Updates from the Last Chance to Paint team

Back To Normal? Who Wants Normal?

Updated: Feb 25

With the beginning of the roll-out of Covid-19 vaccines, many people and businesses will be looking forward to a return to normality after months of lock downs and restrictions. However, business as usual cannot be the end goal for 2021. Our very future depends on us making transformational changes to our relationship with nature.

In the face of the overwhelming scale of the environmental challenges we face it is easy to say... it is not that bad... you are exaggerating... how can I possibly make a difference... it is not my problem... and decide to mentally flee from the threat. Believe me I also find this overwhelming at times.

But let me explain why it is definitely time to fight, not take flight, for our planet, however hard it is to perceive how we, as individuals, can have a positive impact.


1. The State Of The Natural World

The IPBES Global Assessment Report on Biodiversity and Ecosystem Services released in 2019 highlighted how much damage we are doing to the natural world. It described nature’s decline as ‘unprecedented’, reported that a million species are at risk of extinction in the coming decades, and called for ‘transformative changes’. The report identified habitat loss and the overexploitation of wild animals and plants as the major causes.


2. The Wildlife Trade

Focusing on economic growth means we have carved roads into wild habitats, granting easy access to traders, poachers and traffickers and making the collection and trade of wild animals easier. As we travel deeper into isolated wild spaces, wild animals come into increasing contact with people, escalating the risk of new zoonotic diseases, such as covid-19, being transmitted to people. The exponential growth in the trade in and trafficking of wild animals either live or for parts and products derived from them, increases the risks to both animals and people.


3. Climate Crisis

On Climate Action, the United Nations states that “[Climate change] presents ever-growing threats to people’s health, jobs and safety. The stakes could not be higher: the science shows temperatures are in record-breaking territory, greenhouse gas levels are mounting, sea level is rising, and natural disasters are getting much worse”.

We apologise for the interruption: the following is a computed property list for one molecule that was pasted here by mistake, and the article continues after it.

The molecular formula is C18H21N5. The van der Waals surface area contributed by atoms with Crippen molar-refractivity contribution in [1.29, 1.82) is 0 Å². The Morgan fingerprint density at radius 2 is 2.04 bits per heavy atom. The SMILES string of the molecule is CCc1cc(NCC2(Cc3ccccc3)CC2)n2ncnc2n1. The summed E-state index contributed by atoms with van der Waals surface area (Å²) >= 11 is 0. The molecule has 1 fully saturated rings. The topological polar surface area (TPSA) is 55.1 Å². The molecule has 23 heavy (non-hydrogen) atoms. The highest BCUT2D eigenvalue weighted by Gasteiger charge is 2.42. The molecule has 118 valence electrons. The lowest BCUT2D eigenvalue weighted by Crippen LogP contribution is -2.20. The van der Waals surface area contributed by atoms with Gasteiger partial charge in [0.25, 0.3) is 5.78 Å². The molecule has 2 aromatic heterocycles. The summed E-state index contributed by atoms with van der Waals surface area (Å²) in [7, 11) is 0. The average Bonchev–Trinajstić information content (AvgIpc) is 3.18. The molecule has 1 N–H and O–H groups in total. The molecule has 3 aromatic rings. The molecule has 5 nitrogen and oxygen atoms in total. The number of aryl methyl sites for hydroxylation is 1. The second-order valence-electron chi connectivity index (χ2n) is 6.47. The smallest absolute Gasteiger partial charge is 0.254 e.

Researchers and policy makers are increasingly recognising the links between climate change and biodiversity loss. Protecting nature not only helps species survive and recover; it can also go a long way towards mitigating the impacts of climate change.


4. Ecosystem Integrity

Ecosystem function is dependent on a dynamic and delicate relationship between wildlife and the habitats they live in. Affect one and this balance, this relationship, is disrupted. This could be through the destruction of habitats, the removal of key species for the wildlife trade, or changing global temperatures.

Why is this important you ask? Well, ecosystems provide us with countless and invaluable services, including our oxygen, water, and the nutrients in the soil to grow our food...


Taking Action

While a metaphorical fight is needed to bring about the change we want to see, we should not despair. Born Free has put together a list of 10 suggested actions that we can all take to help protect nature, and ultimately ourselves:

  1. Be a wildlife-friendly investor

  2. Be a wildlife-friendly consumer

  3. Avoid single-use plastics

  4. Reduce your meat intake

  5. Buy considerately

  6. Don't buy captivity

  7. Take action

  8. Buy sustainably

  9. Spread the word

  10. Encourage local wildlife

Find out more by visiting: www.bornfree.org.uk/protect-them, this list is not exhaustive and there are many more actions you can take, such as reducing international travel, but we hope this is a positive start.


A Parting Note

It is sadly true that future generations will be lumbered with the potentially catastrophic consequences of our actions and forced to play an unequal part in tackling them, but be under no illusion, the consequences of our actions will be felt, and are indeed already being felt, in our lifetimes.



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Paintings & drawings © John Dyer
Photographs and text © John Dyer, Martha-Lilly Dyer, Dr David Ashe & our working partners


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